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Questions tagged [mathematicians]

For questions about those who do mathematics.

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5
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1answer
125 views

Did Cauchy ever deal with double or triple integrals?

Did Cauchy ever deal with double or triple integrals? Did he give rigorous proofs of multivariable integral calculus like what came to be called Stokes's theorem, the divergence theorem, etc.?
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1answer
37 views

Who first distinguished number theory and numerology? [duplicate]

Who first distinguished number theory and numerology?
2
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1answer
120 views

First time the unique factorization theorem was called FTA

First of all, a comment, before this gets marked as a duplicate: I have searched this website for the question I’m asking and I’m aware that this exact question has been asked before. However, Eric ...
0
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0answers
62 views

Why isn't François Proth's name used for Gilbreath's conjecture as he discovered & published a proof 80 years earlier?

According to Wikipedia's Gilbreath's conjecture page, The statement is named after mathematician Norman L. Gilbreath who, in 1958, presented it to the mathematical community after observing the ...
3
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1answer
122 views

How did Hagoromo Fulltouch chalk gain so much popularity among mathematicians in the West?

I recently read Hagoromo, the 'Rolls Royce of chalk,' continues writing its legacy in South Korea article recently, and was fascinated by the huge amount of attention this specific chalk is getting. ...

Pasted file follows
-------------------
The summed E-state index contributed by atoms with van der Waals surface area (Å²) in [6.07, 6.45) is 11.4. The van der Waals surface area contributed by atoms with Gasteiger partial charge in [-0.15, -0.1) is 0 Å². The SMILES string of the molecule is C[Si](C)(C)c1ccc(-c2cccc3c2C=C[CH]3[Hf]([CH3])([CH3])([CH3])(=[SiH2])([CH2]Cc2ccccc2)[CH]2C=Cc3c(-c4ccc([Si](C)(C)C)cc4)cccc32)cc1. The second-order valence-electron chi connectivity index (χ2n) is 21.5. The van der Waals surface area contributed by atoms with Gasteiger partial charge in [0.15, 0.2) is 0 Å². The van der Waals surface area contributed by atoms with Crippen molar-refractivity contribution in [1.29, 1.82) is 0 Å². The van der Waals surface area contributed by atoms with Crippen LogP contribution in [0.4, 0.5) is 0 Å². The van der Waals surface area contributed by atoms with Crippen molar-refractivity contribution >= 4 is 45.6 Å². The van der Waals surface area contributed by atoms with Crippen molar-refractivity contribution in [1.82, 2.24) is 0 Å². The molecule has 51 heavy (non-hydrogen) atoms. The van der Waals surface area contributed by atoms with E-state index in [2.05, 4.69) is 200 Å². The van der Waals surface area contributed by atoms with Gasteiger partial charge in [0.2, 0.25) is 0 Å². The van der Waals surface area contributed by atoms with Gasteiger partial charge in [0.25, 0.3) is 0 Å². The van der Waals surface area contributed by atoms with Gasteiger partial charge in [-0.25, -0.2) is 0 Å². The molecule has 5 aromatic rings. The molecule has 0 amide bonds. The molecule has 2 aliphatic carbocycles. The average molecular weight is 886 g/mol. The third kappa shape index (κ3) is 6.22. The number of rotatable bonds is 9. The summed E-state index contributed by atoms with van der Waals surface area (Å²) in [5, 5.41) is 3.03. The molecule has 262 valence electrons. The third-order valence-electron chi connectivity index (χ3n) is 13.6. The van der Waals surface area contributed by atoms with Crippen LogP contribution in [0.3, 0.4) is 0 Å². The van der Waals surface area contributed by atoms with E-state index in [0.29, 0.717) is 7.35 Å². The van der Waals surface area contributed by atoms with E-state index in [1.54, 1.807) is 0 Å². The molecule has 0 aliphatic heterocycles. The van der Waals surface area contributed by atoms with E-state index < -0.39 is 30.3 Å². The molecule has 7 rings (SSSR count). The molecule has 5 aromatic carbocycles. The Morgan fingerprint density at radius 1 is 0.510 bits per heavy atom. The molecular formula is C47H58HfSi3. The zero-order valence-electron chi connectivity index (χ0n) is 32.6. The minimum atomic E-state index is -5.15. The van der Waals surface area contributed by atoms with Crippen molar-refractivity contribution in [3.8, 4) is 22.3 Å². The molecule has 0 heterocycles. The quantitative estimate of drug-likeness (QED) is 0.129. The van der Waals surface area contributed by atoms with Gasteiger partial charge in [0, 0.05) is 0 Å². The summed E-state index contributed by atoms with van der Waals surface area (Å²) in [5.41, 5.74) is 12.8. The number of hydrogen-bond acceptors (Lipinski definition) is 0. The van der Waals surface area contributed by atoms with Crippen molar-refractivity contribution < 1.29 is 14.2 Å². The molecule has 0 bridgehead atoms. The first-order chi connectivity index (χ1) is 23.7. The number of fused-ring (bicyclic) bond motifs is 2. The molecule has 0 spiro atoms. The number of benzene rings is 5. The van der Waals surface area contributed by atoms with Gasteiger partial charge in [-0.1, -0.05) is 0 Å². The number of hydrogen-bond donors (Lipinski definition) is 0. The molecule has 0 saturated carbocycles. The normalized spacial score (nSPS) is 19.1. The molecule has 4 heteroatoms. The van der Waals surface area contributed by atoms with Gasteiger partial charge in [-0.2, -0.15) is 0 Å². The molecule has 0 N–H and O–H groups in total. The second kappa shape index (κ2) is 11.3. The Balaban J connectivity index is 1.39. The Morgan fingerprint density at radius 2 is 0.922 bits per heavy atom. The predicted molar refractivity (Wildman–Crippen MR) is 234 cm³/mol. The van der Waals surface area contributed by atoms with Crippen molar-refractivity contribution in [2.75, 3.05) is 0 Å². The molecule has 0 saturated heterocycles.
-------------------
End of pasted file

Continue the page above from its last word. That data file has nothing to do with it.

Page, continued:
3
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0answers
51 views

Asymptotically Periodic Potentials

Who came up with the idea of solving elliptic equations with periodic potentials and from there solving elliptic equations with asymptotically periodic potentials? I heard it was Pierre Louis Lions, ...
2
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0answers
72 views

Textbooks used by Oliver Heaviside

Oliver Heaviside achieved a very high level in mathematics and physics by self-study, starting from a modest school-level math, and working alone in his room, without a tutor. Is it known what ...
4
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0answers
66 views

Is there a biography of Robert Risch?

The Risch algorithm for computing symbolic integrals was developed by Robert Risch in the 1968-70 time frame. Based on the German Wikipedia article, I know that Risch was awarded a Ph.D. by U.C. ...
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0answers
85 views

Is there any general difference between British, French and German mathematicians?

I am recently learning about teaching the history of mathematics. Gradually, impressions about mathematicians in different countries develops in my mind. I just want to ask, whether it is helpful to ...
4
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1answer
143 views

What was the problem that led to Calculus discovery

As far as I remember, Calculus was invented/discover/founded by Newton. But what he was trying to achieve that made him find the limit of of difference approaching zero. how far did he get into ...
2
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3answers
213 views

Great scientists with chaotic private lives

In the arena of art, it is not uncommon to find great writers, composers or painters who suffer from chaotic personal lives (e.g., lifelong alcoholism, addiction to prostitutes, stormy marriages and ...
2
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0answers
117 views

What was Havil's source for the statement that G.H. Hardy would offer his Savillian chair to whoever could prove irrational?

In Havil's 2003 book Gamma he states that Hardy offered up his chair in Oxford to whoever could prove that the Euler-Mascheroni constant $\gamma$ is irrational. I'm almost positive I had heard a ...
3